by Jane Ciabattari | Oct-12-2009
Former National Book Critics Circle president John Freeman was officially named editor of Granta today, after several months as acting editor. Freeman was responsible for Granta 108 – Chicago, the most recent issue of the magazine, which was reprinted a week after publication, making it the fastest-selling issue in the magazine’s 30 year history. His book The Tyranny of Email is being published this month.
.What are your plans for Granta?
. I’d like to build off our history of discovering new writers, of telling people stories they won’t find elsewhere, and showcasing voices and places which haven’t quite had their due yet. Chicago was a combination of all of the above. This isn’t a radical departure from how we’ve done things in the past. Granta 6, for example, the theme of which was ‘a literature for politics,’ featured a dialogue between two writers, excerpts from an interrogation of Adolf Eichmann, new work by Milan Kundera and Nadine Gordimer, Ariel Dorfman on comics, and part of Gregor von Rezzori’s “Memoirs of an Anti-Semite.” There’s an urgency to all these pieces which you feel now, thirty years later. I’d like each issue of Granta to have that intense, beautifully worked urgency, those unusual collisions of topics and styles. I’d also like our covers to be as beautiful as what comes inside. It’ll be a tall-order to follow-up off of Chris Ware’s Chicago cover, but we’re going to try. We’re also going to continue with themes. Our next ones are work and sex, and both are shaping up very well.
. To what extent will you include American writers in the mix?
. Granta was relaunched in 1979 by two Americans, and even though we’re based in London, American writing—the energy of it, the themes that keep recurring—will always be a significant part of the magazine. Our next issue, for example, will feature fiction by Joshua Ferris, reportage by Daniel Alarcon, and several other pieces by Americans. But we also have a story by a British writer (Julian Barnes), an essay by a writer from India by way of Britain (Salman Rushdie), as well as pieces by writers from Sri Lanka, Sierra Leone, China, Kenya, Tasmania, Germany, and elsewhere. Work means different things depending on where and who you are and we wanted to reflect that. Ultimately, though, I think good writing is less about these national categories. We’re in a polyphonic world and that’s the thing I think we need to keep in mind. And there’s something exciting when you put writers from different traditions in the same space.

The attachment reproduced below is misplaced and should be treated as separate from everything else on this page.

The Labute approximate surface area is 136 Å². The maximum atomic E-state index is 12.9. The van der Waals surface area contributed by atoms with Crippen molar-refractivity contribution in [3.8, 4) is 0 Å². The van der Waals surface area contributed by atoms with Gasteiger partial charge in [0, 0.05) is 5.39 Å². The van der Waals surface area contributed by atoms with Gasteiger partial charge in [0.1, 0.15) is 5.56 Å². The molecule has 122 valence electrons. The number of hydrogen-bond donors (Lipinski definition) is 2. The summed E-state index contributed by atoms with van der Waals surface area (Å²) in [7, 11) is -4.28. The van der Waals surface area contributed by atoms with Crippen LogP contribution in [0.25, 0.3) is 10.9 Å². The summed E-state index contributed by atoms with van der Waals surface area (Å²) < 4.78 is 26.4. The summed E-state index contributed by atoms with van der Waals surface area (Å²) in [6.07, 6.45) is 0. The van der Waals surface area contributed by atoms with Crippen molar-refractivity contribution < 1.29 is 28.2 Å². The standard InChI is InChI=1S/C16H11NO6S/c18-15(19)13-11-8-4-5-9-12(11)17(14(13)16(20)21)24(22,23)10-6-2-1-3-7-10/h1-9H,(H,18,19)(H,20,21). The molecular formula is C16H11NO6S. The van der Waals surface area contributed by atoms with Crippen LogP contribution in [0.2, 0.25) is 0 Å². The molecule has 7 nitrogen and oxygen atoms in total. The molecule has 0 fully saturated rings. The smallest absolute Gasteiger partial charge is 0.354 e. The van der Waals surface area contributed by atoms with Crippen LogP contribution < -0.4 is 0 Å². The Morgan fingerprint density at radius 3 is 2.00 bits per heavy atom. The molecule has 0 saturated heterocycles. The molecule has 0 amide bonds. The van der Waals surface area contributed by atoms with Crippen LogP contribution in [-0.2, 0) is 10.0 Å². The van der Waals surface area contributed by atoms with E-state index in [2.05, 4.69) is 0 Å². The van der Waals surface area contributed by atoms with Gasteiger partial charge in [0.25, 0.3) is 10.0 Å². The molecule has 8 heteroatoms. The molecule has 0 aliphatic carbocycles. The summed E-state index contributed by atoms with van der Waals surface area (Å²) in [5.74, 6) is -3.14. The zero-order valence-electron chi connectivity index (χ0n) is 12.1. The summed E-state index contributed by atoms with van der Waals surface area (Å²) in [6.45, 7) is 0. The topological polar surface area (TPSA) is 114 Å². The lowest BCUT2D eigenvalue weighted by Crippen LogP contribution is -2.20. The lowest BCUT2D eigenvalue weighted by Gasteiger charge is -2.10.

. How are you shaping the online version of Granta?A
. We want our online site to be more than just what’s in the magazine, tossed up online. We want it to amplify and expand the issue in ways we can’t do with print.
So for the Chicago issue, we’ve had a few video interviews with the writers in the issue, like Maria Venegas and Aleksandar Hemon; we’ve had a handful of online only pieces. We have an additional photo spread about Chicago up there, links to the sketches Chris Ware did for the cover, and then the odd bit of literary news. It’s more curated these days and that’s thanks to our online editor.
We also want people coming to the site for information, so we’ve used it (and our twitter feed) to broadcast details to our events. For the Chicago issue there was a week of events in Chicago itself, a launch party in New York, and then another week of panels, readings, and a party in London. I think these real world gatherings are important to make an online site interesting.
Finally, the site is the place where people can go if they can’t buy the issue locally. In the coming weeks, we’re going to do some new things with the website with pieces from our archive. We’ll have a new writer in the ‘New Voices’ program, which runs every six weeks. And starting in December we’ll start running previews of our next issue.
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